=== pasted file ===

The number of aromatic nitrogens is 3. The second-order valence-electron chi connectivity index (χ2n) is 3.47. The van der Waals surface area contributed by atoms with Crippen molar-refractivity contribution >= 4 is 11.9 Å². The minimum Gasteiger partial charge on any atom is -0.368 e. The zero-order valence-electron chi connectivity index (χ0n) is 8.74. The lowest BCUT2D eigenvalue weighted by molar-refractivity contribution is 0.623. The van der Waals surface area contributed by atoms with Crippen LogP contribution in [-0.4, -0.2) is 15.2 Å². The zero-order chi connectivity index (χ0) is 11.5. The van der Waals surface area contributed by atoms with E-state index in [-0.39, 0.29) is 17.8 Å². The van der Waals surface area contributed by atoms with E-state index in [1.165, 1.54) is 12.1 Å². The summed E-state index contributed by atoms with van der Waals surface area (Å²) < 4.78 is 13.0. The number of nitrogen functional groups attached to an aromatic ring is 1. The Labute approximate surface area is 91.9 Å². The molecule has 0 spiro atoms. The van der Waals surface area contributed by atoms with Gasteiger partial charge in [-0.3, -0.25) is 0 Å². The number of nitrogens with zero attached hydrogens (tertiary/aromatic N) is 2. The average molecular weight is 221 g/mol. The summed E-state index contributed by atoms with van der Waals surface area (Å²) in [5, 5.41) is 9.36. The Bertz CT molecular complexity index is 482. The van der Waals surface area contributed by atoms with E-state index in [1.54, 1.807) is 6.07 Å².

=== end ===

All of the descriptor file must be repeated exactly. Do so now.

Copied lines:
The number of aromatic nitrogens is 3. The second-order valence-electron chi connectivity index (χ2n) is 3.47. The van der Waals surface area contributed by atoms with Crippen molar-refractivity contribution >= 4 is 11.9 Å². The minimum Gasteiger partial charge on any atom is -0.368 e. The zero-order valence-electron chi connectivity index (χ0n) is 8.74. The lowest BCUT2D eigenvalue weighted by molar-refractivity contribution is 0.623. The van der Waals surface area contributed by atoms with Crippen LogP contribution in [-0.4, -0.2) is 15.2 Å². The zero-order chi connectivity index (χ0) is 11.5. The van der Waals surface area contributed by atoms with E-state index in [-0.39, 0.29) is 17.8 Å². The van der Waals surface area contributed by atoms with E-state index in [1.165, 1.54) is 12.1 Å². The summed E-state index contributed by atoms with van der Waals surface area (Å²) < 4.78 is 13.0. The number of nitrogen functional groups attached to an aromatic ring is 1. The Labute approximate surface area is 91.9 Å². The molecule has 0 spiro atoms. The van der Waals surface area contributed by atoms with Gasteiger partial charge in [-0.3, -0.25) is 0 Å². The number of nitrogens with zero attached hydrogens (tertiary/aromatic N) is 2. The average molecular weight is 221 g/mol. The summed E-state index contributed by atoms with van der Waals surface area (Å²) in [5, 5.41) is 9.36. The Bertz CT molecular complexity index is 482. The van der Waals surface area contributed by atoms with E-state index in [1.54, 1.807) is 6.07 Å².